In celebration of Black History Month, Ancestry.com has launched the largest collection of African-American family history records available and searchable online. This month, you can search the African-American Historical Records Collection and receive free access to Ancestry.com for three days. This expanded collection trackes back to thousands of African-Americans living before the Civil War.
The collection, which represents the 19th and early 20th centuries, features more than 55 million black family history records that collectively dispel the common misconception that very few historical records were kept for African-Americans and that tracing African-American ancestry is virtually impossible.
Ancestry.com’s newly expanded African-American Historical Records Collection contains U.S. Colored Troops service records of those who served in the Civil War and Freedmen’s Bureau records as well as a myriad of other African-American specific resources such as photos, slave narratives from 3,500 former slaves, and the soon-to-be-added Southern Claims Commission records.
The collection also includes 53 million African-American records in the complete U.S. Federal Census Collection (1790 – 1930), which is now searchable with a new, special filter that identifies African-American entries, regardless of their description in the census such as “colored,” “Negro,” “black,” “mulatto” or other variations. The 1870 census is a major milestone in black family history as the first census enumeration to list formerly enslaved African-Americans by name.
A cross-section of the collection also reveals several black icons such as Rosa Parks, Langston Hughes and Louis Armstrong, as well as the ancestral legacies of James Earl Jones and Denzel Washington. Other celebrity highlights include:
Jada Pinkett-Smith: Actress Jada Pinkett-Smith, wife of actor Will Smith, descends from a line of African-Americans free before the Civil War. Her great-great-grandfather Daniel Pinkett was just a young boy when he was recorded in the 1860 census. At that time, free blacks were the only African-Americans noted in the census. After the Civil War, in 1870, the 13-year-old could not read or write and had not attended school during the previous year. Ten years later in 1880, not only could 23-year-old Daniel read and write, he was a school teacher.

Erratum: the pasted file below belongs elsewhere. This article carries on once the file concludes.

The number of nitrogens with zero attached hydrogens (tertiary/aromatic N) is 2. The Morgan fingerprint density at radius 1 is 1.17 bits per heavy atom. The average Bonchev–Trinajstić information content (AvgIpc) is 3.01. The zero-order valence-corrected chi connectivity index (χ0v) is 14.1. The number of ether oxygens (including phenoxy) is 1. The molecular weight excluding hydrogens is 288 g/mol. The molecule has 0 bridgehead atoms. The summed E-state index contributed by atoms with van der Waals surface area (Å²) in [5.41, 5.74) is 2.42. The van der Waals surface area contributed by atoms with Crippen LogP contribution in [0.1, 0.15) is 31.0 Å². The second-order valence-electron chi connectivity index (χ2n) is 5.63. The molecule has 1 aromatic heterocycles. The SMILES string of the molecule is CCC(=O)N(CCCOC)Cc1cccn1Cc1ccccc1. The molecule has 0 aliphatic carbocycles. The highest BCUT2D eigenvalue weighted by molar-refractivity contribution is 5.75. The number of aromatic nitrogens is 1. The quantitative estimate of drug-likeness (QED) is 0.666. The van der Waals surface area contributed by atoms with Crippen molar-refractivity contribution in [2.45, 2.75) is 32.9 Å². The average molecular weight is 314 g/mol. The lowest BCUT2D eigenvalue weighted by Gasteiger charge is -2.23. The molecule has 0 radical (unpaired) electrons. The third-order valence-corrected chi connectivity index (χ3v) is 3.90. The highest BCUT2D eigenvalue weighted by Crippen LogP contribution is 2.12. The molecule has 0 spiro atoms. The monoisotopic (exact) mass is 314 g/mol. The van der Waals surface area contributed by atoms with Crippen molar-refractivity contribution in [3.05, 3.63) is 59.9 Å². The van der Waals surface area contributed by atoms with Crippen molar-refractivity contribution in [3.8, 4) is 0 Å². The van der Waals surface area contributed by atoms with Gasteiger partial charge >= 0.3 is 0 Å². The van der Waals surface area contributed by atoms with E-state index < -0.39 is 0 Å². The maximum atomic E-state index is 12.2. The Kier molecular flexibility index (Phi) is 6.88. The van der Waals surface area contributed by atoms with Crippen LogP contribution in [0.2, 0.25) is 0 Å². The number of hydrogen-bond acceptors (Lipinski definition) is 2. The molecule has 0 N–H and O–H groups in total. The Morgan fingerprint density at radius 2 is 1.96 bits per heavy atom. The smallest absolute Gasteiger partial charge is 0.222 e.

Maya Angelou: According to the 1930 census, the poet’s 18-year-old mother, Vivian Johnson, was a widow with two young children — two-year-old Maya (who is listed by her birth name, Marguerite Johnson) and three-year-old son Bailey. The young family is living in St. Louis, Mo., with Vivian’s parents; Vivian’s mother’s name is Marguerite.
Frederick Douglass: In January 1871, the famed abolitionist’s Freedman’s Savings Bank account at the Washington, D.C. branch, received a $1,500 deposit. Douglass’ bank record was signed by his son Lewis, suggesting that Douglass was not present at the time of the deposit. Douglass served as President of the Freedman’s Savings Bank during Post-Civil War Reconstruction.
Duke Ellington: A 19-year-old Duke Ellington listed his occupation as messenger for the U.S. government on the World War I draft registration card he filled out in 1918. His place of employment was Chief of Staff, War Department, Washington, D.C.
With more than 5 billion names and 23,000 searchable databases and titles, Ancestry.com is the No. 1 online source for family history information. Since its launch almost a decade ago, Ancestry.com has been the premier resource for family history, simplifying genealogical research for millions of people by providing them with many easy-to-use tools and resources to build their own unique family trees.
So search the collection, go to the the African-American Historical Records Collection at Ancestry.com.